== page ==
Bitcoin Mania

Screen Shot 2018-01-31 at 11.36.56 AMCryptoCurrencies and Blockchain Technology were not a topic typically discussed before October, most people having only heard the terms once or twice in their lives. For investors, the crypto market’s volatility and grueling bear markets was a huge red flag, turning many off to the idea of day-trading. Simply put, it’s stressful watching prices swing wildly (relative to stocks) every minute. This disinterest changed drastically during Bitcoin’s run in October. After surpassing resistance at $5,000, Bitcoin appeared unstoppable, hitting a milestone every other day. As Bitcoin approached $10,000, the mainstream media began writing up articles, informing the public of the asset class and its incredible success in 2017. This of course, led to the price being pushed up by folk eager to participate in this booming market. New money flowing into the space brought tremendous growth across the board, regardless of asset market capitalization. Since then to early January, the market saw a bull run of a magnitude not felt since the one in June, where assets saw 500% gains in mere hours.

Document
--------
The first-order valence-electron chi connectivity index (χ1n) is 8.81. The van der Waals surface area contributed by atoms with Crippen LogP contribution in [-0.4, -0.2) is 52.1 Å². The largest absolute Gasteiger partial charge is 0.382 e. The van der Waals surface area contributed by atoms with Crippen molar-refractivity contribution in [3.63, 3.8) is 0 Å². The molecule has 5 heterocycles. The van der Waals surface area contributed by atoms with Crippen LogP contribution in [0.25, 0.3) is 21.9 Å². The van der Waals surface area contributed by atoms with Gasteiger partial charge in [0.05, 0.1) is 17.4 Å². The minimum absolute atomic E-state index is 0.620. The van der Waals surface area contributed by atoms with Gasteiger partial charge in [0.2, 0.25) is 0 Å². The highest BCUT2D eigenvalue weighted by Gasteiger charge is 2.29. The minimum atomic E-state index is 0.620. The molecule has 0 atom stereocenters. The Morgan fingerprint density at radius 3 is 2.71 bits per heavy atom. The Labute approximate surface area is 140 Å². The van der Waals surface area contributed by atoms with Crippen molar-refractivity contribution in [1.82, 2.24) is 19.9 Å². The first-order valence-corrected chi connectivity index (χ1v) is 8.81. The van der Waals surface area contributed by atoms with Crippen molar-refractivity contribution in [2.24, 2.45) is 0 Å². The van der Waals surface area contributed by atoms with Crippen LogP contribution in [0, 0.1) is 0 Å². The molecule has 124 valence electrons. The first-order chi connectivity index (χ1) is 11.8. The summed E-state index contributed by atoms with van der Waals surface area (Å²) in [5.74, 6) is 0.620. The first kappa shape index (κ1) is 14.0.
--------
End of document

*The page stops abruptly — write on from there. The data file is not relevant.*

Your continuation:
A good question to ask during this mania, “what caused the run?” Market sentiment around the time reveals that the anticipation of a ‘fork’ was a major factor. The term fork refers to when a cryptocurrency is split in two, resulting in a new tradable coin. Usually the way to acquire this new coin is to hold the original in a wallet. Because of this, many were incentivized into buying Bitcoin to participate in this ‘free money’ of sorts. The market bought the asset up enough to reach media attention, and the masses did the rest.

Suddenly every man, woman, and child began discussing cryptocurrencies, feigning expertise in a filed they’d only recently been introduced to. Bitcoin articles began propping up on snapchat, solidifying Bitcoin’s presence in the mainstream. Since then, the buzz around crypto has died down, but not before tossing a good number of uneducated investors in the mix, most of them tricked into buying coins with no future, ultimately destroying their new portfolio. Risk management is a concept that’s never immediately grasped by new traders, resulting in, well, many distraught traders.

Moral of the story? I supposed if there is one, it has to be that jumping on finance related band wagons can be lucrative, but it’s important to practice proper risk management.

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